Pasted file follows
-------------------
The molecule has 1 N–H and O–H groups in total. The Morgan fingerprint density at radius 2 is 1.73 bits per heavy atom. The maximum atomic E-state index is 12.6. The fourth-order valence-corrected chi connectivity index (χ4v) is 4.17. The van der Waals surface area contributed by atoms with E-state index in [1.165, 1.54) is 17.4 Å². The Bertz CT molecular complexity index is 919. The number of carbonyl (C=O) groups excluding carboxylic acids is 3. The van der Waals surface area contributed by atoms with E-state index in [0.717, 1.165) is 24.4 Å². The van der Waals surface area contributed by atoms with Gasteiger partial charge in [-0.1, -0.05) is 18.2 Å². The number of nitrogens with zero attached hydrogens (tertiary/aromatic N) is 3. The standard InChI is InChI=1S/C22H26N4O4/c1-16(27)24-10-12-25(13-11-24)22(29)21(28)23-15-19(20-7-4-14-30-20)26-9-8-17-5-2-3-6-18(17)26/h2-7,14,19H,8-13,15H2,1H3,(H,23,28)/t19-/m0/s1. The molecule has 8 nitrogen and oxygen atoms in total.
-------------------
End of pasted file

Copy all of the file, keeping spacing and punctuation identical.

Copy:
The molecule has 1 N–H and O–H groups in total. The Morgan fingerprint density at radius 2 is 1.73 bits per heavy atom. The maximum atomic E-state index is 12.6. The fourth-order valence-corrected chi connectivity index (χ4v) is 4.17. The van der Waals surface area contributed by atoms with E-state index in [1.165, 1.54) is 17.4 Å². The Bertz CT molecular complexity index is 919. The number of carbonyl (C=O) groups excluding carboxylic acids is 3. The van der Waals surface area contributed by atoms with E-state index in [0.717, 1.165) is 24.4 Å². The van der Waals surface area contributed by atoms with Gasteiger partial charge in [-0.1, -0.05) is 18.2 Å². The number of nitrogens with zero attached hydrogens (tertiary/aromatic N) is 3. The standard InChI is InChI=1S/C22H26N4O4/c1-16(27)24-10-12-25(13-11-24)22(29)21(28)23-15-19(20-7-4-14-30-20)26-9-8-17-5-2-3-6-18(17)26/h2-7,14,19H,8-13,15H2,1H3,(H,23,28)/t19-/m0/s1. The molecule has 8 nitrogen and oxygen atoms in total.